All lives matter

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When Tina Lafontaine’s lifeless body was pulled from Winnipeg’s Red River 18 months ago, the 15-year-old’s tragic end helped serve to power calls for a national inquiry into missing and murdered Aboriginal women. As 2016 begins, Canada’s new Liberal government is preparing to launch the long-overdue look at why Native women are disproportionately killed and disappeared in Canada.

What is far less known is that Tina Lafontaine’s father, Eugene, was himself murdered three years previously, in 2011. That fact is symbolic of a greater truth. As horrific is the murder rate of Aboriginal women in Canada, Aboriginal men here have violent deaths at an even higher rate. Much higher, in fact.

Last November, Statistics Canada reported that, as of 2014, Aboriginal men are being murdered at a rate almost 11 times that of the general population. That’s close to twice the rate of Aboriginal women. Indeed, of the 2,500 murdered people in Canada of Native origin between 1982 and 2011, more than 70% of them were male.

“The reality is the homicide rate for Aboriginal men is much higher and has always been much higher,” Neil Boyd, director of the School of Criminology at Simon Fraser University, said of the report. “There’s a disturbing, unfortunate legacy, and it’s something that we all collectively need to put a good deal of effort into trying to resolve.”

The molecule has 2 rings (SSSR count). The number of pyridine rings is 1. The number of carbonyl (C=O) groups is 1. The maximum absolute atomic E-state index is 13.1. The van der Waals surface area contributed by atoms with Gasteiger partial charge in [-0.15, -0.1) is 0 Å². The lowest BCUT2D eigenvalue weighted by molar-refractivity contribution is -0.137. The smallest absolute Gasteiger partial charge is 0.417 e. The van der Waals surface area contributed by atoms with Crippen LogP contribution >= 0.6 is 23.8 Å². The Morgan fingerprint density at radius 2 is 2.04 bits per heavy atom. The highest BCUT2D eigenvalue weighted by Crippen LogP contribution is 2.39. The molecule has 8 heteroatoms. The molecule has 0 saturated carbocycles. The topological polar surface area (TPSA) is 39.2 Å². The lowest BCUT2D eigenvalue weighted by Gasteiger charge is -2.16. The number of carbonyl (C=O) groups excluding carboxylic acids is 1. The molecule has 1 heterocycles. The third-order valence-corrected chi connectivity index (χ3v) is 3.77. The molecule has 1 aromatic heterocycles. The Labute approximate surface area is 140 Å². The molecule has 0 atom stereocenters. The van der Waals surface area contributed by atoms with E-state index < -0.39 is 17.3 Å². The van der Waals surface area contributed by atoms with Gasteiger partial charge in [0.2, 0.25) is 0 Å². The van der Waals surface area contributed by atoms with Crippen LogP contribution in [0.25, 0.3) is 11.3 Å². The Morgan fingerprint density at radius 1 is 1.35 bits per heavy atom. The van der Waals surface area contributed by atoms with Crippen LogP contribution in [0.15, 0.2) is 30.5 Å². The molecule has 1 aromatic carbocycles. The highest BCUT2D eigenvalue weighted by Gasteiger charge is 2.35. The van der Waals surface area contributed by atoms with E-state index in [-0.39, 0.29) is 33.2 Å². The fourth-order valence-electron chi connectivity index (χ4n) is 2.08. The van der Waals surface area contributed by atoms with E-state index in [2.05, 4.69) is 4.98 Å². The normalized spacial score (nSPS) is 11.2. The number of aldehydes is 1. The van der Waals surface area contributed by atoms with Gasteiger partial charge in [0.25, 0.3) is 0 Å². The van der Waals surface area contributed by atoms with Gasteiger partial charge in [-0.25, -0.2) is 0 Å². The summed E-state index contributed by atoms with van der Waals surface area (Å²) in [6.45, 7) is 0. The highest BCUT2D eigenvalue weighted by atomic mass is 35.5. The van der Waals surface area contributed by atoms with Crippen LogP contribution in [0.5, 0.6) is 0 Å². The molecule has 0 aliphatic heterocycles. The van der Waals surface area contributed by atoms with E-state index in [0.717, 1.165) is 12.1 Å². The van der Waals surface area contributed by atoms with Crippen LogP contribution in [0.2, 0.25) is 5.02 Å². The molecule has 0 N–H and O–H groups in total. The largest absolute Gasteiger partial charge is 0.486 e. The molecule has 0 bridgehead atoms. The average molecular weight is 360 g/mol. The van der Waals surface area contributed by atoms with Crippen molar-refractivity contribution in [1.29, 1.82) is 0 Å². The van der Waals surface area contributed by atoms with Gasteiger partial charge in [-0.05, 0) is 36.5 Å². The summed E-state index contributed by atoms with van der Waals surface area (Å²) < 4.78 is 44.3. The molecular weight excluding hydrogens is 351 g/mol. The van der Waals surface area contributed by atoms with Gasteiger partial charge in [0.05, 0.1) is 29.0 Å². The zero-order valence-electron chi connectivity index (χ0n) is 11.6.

Let’s be clear: We support the need for a far-reaching understanding of why First Nations women are victims of violence and indifference in this country. Women face distinct issues that underlie their exploitation, abuse and, ultimately, their murders.

But many of these issues are part of a general pattern of violence against, and among Aboriginal populations. And we believe that lives of Aboriginal men also matter. The manner of their death should tell us something about the country we live – and die – in.

RCMP statistics regarding this phenomenon are thin. We know that, overall, 83% of male homicides in Canada are ultimately solved. The national police force doesn’t break that figure down into Aboriginal or non-Aboriginal, however. It’s probably safe to assume that the number of solved murders involving male Aboriginal victims is far lower.

But few people ask why that is, much less march in cities across Canada demanding answers. We should.

We should because these lost lives continue to impact those left behind. As the StatsCan report noted, Manitoba has the highest rate of murdered Aboriginals of either sex. That’s where Eugene Lafontaine was beaten repeatedly over several hours, tied up and left outside on the Sagkeeng First Nation without a shirt on the cold fall evening he died.

A Manitoba court hearing into his daughter’s death heard that Tina went into a freefall after her father’s murder. She started “drifting away” from her family, according to one witness, who added she “was not able to cope at all.” She ended up on the streets of Winnipeg, where she would herself later be found, murdered, less than three years later.

These two events were connected, and they should remind us that all Aboriginal lives matter. Let’s not forget our men.

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